What is Skill?
The etymology of skill is from the old norse: skil, meaning discernment or knowledge. Nowadays, skill is associated with the idea of expertise, learning how to do a particular task and having the training and experience to do something well. This reflects the old meaning of the word in terms of ‘know how’ or knowledge, but what I like about the original meaning is that discernment is part of the package.
Discernment is in essence perceptive ability, the ability to judge well. It adds a layer to skill that I feel is important which really covers personal attributes. While personality is an innate personal characteristic, there are attributes that can be improved, acquired, modified or learned. The more we foster and develop personal attributes the more perceptive and intuitive we can become.
For example we can work on our attitude. Do we have glass half-empty or half-full thinking? What can we do to develop a positive approach? Do we foster curiosity? Are we resilient? What can we do to develop resilience?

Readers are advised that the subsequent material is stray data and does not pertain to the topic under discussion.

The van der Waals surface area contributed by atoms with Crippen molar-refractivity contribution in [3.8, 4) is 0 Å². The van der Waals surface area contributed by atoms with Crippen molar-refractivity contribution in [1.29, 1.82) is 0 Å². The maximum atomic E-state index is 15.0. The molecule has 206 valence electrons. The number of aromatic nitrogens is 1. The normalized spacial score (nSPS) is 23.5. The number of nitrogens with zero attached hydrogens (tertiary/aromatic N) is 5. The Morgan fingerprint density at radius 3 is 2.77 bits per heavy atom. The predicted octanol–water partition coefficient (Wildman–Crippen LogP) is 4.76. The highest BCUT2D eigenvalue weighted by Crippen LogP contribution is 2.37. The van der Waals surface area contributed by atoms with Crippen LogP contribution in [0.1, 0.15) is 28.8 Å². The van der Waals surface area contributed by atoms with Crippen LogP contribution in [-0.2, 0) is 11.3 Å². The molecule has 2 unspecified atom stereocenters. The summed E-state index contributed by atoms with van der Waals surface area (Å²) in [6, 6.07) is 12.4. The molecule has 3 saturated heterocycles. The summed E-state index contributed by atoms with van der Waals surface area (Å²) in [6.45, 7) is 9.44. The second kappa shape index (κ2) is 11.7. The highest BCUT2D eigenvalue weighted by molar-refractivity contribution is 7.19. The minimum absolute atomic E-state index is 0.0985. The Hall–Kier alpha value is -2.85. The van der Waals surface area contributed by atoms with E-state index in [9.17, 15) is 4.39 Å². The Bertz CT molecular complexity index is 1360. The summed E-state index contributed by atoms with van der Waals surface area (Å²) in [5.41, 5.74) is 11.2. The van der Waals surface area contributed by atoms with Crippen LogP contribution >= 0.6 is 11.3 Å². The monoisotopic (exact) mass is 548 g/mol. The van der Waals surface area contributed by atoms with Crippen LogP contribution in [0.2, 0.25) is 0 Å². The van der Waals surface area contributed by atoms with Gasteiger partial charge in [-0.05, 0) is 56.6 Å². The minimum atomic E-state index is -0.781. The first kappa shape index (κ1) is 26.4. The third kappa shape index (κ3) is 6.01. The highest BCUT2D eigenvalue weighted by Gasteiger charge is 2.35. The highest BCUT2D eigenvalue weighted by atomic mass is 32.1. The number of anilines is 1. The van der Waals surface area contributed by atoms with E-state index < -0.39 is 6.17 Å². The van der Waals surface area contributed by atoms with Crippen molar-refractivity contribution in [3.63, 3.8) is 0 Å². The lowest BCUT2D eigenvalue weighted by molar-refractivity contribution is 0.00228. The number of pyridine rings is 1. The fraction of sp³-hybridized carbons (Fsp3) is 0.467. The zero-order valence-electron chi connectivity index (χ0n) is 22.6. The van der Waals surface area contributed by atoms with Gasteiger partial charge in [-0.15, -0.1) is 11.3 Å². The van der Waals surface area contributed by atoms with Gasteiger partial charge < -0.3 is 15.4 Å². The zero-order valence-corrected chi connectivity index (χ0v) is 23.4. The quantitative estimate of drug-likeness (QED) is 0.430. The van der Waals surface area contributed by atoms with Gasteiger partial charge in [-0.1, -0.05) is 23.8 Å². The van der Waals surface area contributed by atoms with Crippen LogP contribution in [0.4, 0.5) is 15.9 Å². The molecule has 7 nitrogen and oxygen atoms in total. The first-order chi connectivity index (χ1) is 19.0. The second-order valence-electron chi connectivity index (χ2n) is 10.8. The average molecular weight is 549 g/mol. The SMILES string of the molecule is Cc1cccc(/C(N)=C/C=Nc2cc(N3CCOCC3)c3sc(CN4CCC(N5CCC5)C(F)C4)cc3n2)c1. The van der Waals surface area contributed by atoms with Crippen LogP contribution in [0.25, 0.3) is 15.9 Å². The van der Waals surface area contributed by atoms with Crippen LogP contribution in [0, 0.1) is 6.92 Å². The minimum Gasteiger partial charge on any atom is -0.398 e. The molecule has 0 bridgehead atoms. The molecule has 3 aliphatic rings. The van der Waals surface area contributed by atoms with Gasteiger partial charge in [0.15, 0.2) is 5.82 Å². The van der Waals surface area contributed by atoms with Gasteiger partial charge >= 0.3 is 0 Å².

Expertise and job or task related skills can be achieved though education, training and a willingness to learn and be adaptive in work and in life.
The more subtle skills, those that add to our own personal skill set take a bit more work. But they can be achieved by using different tools to grow our own self-development and self awareness.
Some very simple steps are to expand our thinking and knowledge of the world; move out of our comfort zone, read widely and read opposing viewpoints. Question what we see, hear and read. Use the links below and the tools to consider areas that you might wish to develop in your own life.
Finally, I think everyone should read Rebecca Costa’s The Watchman’s Rattle.
Costa clearly posits that the escalating complexity of our personal lives, technological capabilities, and government policies have led to conditions—worldwide recession, global warming, pandemic viruses—that have outpaced our ability to manage them. After indentifying and articulating this dynamic, Costa offers an opportunity to address it. She reveals scientific evidence that the human brain can be retrained to comprehend, analyze, and resolve massively complex problems. We can give ourselves brain tune-ups, cultivate “insight-on-demand,” and make a significant impact on the seemingly intractable challenges we face today.
De Costa identifies that far from being a mystical, unknown happening insight is a skill that can be developed and harnessed by learning how the left and right brain work and how to develop the internal space to birth insight.
Here’s a taster: